3. Farming in the Cotswolds
Farming has always been a crucial part of life in the Cotswolds, although farming and production methods have changed hugely over time as new machinery and technology has been introduced.
Agricultural land in the Cotswolds Area of Outstanding Natural Beauty (AONB) comprises 176,393 hectares (approximately 435,690 acres), which equates to 86% of all land within the AONB. A 2007 survey revealed that there were a total of 3,434 farm holdings in the Cotswolds AONB with an average size of 51.4 hectares (127 acres).
However, the actual number of farm businesses is considerably lower as many farm businesses cover several holdings. Nowadays, farms in the Cotswolds come in all shapes and sizes, ranging from specialist cattle and sheep farms, specialist cereal farms, mixed and dairy.
The main crops grown in the Cotswolds are winter wheat, oilseed rape and spring barley. There has been a 30% reduction in the total area of cereals grown in the Cotswolds since 1990, mainly as a result of an increase in the area of set-aside, as well as oil seed rape. The decline in the area of winter barley is particularly notable.
There are around 11,500 dairy cows, 10,800 beef cows 23,000 pigs and 258,500 sheep in the Cotswolds AONB, though the general trend has been one of declining livestock numbers. For centuries, the level of agricultural labour in the UK has been in decline as more efficient new farming methods and new machinery has made farming less labour-intensive.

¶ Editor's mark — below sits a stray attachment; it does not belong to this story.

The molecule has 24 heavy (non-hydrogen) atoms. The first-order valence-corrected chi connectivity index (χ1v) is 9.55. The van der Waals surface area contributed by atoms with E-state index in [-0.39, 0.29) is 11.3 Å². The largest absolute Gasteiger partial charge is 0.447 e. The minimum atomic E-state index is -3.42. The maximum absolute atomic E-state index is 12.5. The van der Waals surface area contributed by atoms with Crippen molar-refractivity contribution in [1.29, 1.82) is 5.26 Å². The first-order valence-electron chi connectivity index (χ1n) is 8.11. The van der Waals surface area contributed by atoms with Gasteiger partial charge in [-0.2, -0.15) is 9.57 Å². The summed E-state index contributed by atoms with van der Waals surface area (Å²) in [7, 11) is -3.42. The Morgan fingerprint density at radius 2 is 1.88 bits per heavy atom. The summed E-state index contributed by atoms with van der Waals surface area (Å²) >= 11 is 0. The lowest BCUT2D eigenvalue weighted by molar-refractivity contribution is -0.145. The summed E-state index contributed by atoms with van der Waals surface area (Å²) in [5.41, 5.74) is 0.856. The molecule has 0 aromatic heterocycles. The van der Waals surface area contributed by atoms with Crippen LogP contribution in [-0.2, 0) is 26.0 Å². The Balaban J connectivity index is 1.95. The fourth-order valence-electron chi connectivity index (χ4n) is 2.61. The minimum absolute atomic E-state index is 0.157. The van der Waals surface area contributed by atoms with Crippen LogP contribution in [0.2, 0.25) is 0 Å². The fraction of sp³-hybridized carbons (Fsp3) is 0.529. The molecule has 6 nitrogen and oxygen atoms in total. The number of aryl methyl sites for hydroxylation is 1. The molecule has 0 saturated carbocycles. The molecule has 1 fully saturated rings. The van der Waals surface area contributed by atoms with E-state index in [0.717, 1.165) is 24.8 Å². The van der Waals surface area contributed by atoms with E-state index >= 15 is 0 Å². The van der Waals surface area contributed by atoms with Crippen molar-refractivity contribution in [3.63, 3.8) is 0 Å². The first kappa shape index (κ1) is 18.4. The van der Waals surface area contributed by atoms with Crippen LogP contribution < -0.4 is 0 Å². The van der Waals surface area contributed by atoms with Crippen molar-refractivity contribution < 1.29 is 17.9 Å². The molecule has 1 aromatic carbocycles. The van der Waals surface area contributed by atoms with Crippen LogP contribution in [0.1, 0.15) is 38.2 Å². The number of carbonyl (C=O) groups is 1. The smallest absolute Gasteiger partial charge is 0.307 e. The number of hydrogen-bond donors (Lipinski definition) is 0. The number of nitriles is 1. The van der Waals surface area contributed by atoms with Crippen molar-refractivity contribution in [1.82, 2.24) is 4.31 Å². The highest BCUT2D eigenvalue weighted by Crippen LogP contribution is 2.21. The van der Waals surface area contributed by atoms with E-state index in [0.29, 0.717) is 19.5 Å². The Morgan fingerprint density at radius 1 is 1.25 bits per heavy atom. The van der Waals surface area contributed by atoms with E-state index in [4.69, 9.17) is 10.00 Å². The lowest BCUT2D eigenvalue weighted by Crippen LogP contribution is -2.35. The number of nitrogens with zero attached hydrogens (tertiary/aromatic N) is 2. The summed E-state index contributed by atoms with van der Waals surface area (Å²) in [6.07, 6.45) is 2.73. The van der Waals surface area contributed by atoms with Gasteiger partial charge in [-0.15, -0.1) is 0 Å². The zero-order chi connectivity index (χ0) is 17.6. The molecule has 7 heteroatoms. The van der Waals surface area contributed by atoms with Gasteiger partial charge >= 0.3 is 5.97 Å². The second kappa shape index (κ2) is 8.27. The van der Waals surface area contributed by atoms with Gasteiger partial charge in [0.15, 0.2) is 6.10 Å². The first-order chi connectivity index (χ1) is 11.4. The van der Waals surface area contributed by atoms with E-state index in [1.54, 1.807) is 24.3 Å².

There are currently 5,021 people employed in agriculture in the Cotswolds, including 3,287 farmers, 256 farm managers and 1,478 farm workers. Between 1990 and 2007, the number of farm workers in the Cotswolds fell by 45%.
The Cotswolds' best known farmer is almost certainly Adam Henson, who has become a familiar face on television through his role as presenter of the BBC's Countryfile programme and through appearances on other TV shows.
In his day job, Adam heads up the Cotswold Farm Park, based at his family's Bemborough Farm, near Guiting Power. His late father, Joe Henson, had a long-standing passion for rare breed conservation, which gave rise to the opening of the Cotswold Farm Park in 1971.
Visitors to the farm park can enjoy a range of rural attractions and also have the chance to help bottle feed the lambs and goat kids, hold a chick and experience seasonal demonstrations, including lambing, shearing and milking.
Anyone who fancies the chance to stay on a farm in the Cotswolds may well find the perfect place through Cotswolds Farmstay, which is made up of all sorts of farmers from arable or dairy to smallholders with a variety of rare breed animals.
Participating farms offer a range of activities on or nearby including woodland and farm walks, hiking, horse riding, golf, cycling, shooting, fishing, bird watching or fossil hunting. There may also be the chance to help on the farm with lambing or milking. Extra amenities may include stabling and facilities for pets.
For more information about Cotswolds Farmstay, visit www.cotswoldsfarmstay.co.uk